Publication: Automatic Differentiation and Interval Arithmetic for Estimation of Econometric Functions
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Automatic Differentiation and Interval Arithmetic for Estimation of Econometric Functions

- incollection -
 

Author(s)
Max E. Jerrell

Published in
Computational Differentiation: Techniques, Applications, and Tools

Editor(s)
Martin Berz, Christian Bischof, George Corliss, Andreas Griewank

Year
1996

Publisher
SIAM

Abstract
Relatively simple economic models often lead to complex estimation problems. Even when the model itself is linear, the estimation problem can be nonlinear, with an unknown number of stationary points. Disequilibrium models have proved to be particularly difficult to estimate. Newer global optimization techniques, such as simulated annealing and genetic algorithms, have not been particularly successful in solving such models. More traditional methods can fail completely unless good starting points are used. The gradient vectors and Hessian matrices of nonlinear econometric functions tend to be complex and lead to well known user and computational approximation errors. Automatic differentiation can eliminate user error. Combined with interval arithmetic, it offers a particularly useful method of global optimization.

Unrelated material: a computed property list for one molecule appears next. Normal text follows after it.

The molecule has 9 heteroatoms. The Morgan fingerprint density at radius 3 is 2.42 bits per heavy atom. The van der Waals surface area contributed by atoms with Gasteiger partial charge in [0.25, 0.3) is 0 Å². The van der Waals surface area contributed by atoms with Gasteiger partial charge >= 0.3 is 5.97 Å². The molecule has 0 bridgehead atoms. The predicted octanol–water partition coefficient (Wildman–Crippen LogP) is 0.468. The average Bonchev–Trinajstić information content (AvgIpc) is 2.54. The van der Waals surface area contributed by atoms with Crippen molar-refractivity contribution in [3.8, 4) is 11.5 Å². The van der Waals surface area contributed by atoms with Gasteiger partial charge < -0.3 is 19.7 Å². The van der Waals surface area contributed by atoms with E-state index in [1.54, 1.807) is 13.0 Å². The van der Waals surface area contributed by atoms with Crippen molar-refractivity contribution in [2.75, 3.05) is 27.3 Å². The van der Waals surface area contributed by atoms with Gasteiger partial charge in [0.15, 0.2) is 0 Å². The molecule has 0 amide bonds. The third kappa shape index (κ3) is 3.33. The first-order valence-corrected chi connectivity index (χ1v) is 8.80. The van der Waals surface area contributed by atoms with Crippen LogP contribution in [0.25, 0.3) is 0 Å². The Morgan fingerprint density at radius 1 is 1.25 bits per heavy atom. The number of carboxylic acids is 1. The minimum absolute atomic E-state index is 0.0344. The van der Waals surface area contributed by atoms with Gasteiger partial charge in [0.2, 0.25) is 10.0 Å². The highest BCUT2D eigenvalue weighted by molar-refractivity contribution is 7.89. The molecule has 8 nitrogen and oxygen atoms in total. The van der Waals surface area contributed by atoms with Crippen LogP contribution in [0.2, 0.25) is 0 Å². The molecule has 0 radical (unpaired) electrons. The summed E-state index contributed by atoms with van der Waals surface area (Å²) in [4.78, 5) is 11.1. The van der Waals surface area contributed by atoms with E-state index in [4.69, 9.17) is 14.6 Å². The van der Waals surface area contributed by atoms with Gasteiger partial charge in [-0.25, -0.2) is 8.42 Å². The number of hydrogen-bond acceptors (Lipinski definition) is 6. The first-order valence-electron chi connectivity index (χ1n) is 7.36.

Cross-References
Berz1996CDT

BibTeX
@INCOLLECTION{
         Jerrell1996ADa,
       author = "Max E. Jerrell",
       editor = "Martin Berz and Christian Bischof and George Corliss and Andreas Griewank",
       title = "Automatic Differentiation and Interval Arithmetic for Estimation of Econometric
         Functions",
       booktitle = "Computational Differentiation: Techniques, Applications, and Tools",
       pages = "265--272",
       publisher = "SIAM",
       address = "Philadelphia, PA",
       key = "Jerrell1996ADa",
       crossref = "Berz1996CDT",
       abstract = "Relatively simple economic models often lead to complex estimation problems. Even
         when the model itself is linear, the estimation problem can be nonlinear, with an unknown number of
         stationary points. Disequilibrium models have proved to be particularly difficult to estimate. Newer
         global optimization techniques, such as simulated annealing and genetic algorithms, have not been
         particularly successful in solving such models. More traditional methods can fail completely unless
         good starting points are used. The gradient vectors and Hessian matrices of nonlinear econometric
         functions tend to be complex and lead to well known user and computational approximation errors.
         Automatic differentiation can eliminate user error. Combined with interval arithmetic, it offers a
         particularly useful method of global optimization.",
       keywords = "interval computations, global optimization, econometrics, disequilibrium models",
       year = "1996"
}


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